The UCL Department of Greek and Latin regularly hosts a public lecture named in honour of its most celebrated professor (and poet) A. E. Housman and delivered by a scholar of international distinction. Our guest speaker this year is Professor Judith Butler.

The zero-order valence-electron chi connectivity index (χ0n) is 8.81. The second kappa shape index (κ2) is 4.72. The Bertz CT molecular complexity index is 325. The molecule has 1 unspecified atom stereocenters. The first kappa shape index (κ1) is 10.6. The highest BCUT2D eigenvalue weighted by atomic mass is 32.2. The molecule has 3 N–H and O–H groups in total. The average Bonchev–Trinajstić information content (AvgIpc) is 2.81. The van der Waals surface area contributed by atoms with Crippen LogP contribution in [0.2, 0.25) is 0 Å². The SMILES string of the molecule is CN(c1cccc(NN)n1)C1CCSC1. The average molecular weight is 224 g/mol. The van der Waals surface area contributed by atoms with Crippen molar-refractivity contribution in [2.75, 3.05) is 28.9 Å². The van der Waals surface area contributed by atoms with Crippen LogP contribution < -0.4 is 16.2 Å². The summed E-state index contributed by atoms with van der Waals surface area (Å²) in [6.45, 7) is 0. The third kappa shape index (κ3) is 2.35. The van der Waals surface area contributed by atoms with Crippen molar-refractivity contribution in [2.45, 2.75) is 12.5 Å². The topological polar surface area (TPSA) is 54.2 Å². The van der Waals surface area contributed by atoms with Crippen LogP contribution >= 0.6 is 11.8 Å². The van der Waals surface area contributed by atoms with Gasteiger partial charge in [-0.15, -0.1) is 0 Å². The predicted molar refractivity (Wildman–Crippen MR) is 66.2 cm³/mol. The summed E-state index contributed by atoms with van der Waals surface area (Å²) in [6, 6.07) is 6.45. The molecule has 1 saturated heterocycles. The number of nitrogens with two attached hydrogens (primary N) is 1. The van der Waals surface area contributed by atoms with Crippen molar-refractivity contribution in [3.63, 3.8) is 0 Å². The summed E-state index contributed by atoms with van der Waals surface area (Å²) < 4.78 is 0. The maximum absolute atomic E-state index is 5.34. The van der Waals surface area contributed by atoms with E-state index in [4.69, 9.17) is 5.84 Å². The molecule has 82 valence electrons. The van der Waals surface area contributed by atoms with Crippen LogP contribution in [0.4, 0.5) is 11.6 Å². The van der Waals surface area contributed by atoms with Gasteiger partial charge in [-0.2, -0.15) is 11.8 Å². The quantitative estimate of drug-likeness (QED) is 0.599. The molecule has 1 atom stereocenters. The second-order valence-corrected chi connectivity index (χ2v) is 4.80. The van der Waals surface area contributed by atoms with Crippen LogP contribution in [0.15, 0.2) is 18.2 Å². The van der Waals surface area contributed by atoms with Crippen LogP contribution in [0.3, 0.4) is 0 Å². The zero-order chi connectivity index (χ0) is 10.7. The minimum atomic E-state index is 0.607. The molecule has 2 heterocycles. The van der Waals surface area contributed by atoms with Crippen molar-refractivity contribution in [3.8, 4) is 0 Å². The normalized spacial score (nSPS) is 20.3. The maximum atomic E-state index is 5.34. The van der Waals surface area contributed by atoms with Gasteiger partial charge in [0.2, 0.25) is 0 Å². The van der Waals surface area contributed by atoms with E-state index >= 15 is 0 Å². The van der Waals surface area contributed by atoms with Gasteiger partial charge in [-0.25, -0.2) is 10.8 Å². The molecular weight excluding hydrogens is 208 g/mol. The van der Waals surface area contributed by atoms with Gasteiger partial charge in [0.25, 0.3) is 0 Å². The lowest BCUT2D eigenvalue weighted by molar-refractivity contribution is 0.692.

Although contemporary lay readers of Classical Greek drama tend to focus on Oedipus and Antigone to query the internal complexities of kinship, Euripides' The Bacchae lends itself to queer readings of kinship that might not immediately seem obvious: the women famously abandon their domestic tasks and familial obligation; Dionysus shifts gender and exercises a great power of seduction and incitation over the women; and Pentheus cross-dresses, but is thought to be an animal, suffering a terrible fate. The boundaries between human animal seem to break down when the general laws of kinship no longer regulate desire and rage in the ways they are supposed to do. What can The Bacchae tell us in the present about the fantasies of destruction that follow upon the breakdown of traditional kinship? Are there flashes of queer kinship that emerge in this play, and where are they to be found? Although some read the play as a morality tale extolling the dangerous possibilities that follow from abandoning traditional roles, others have celebrated the play as a feminist utopia. The task of this paper is to identify a queer ambivalence at the heart of the play, letting it guide our contemporary reflections on kinship, life, and death.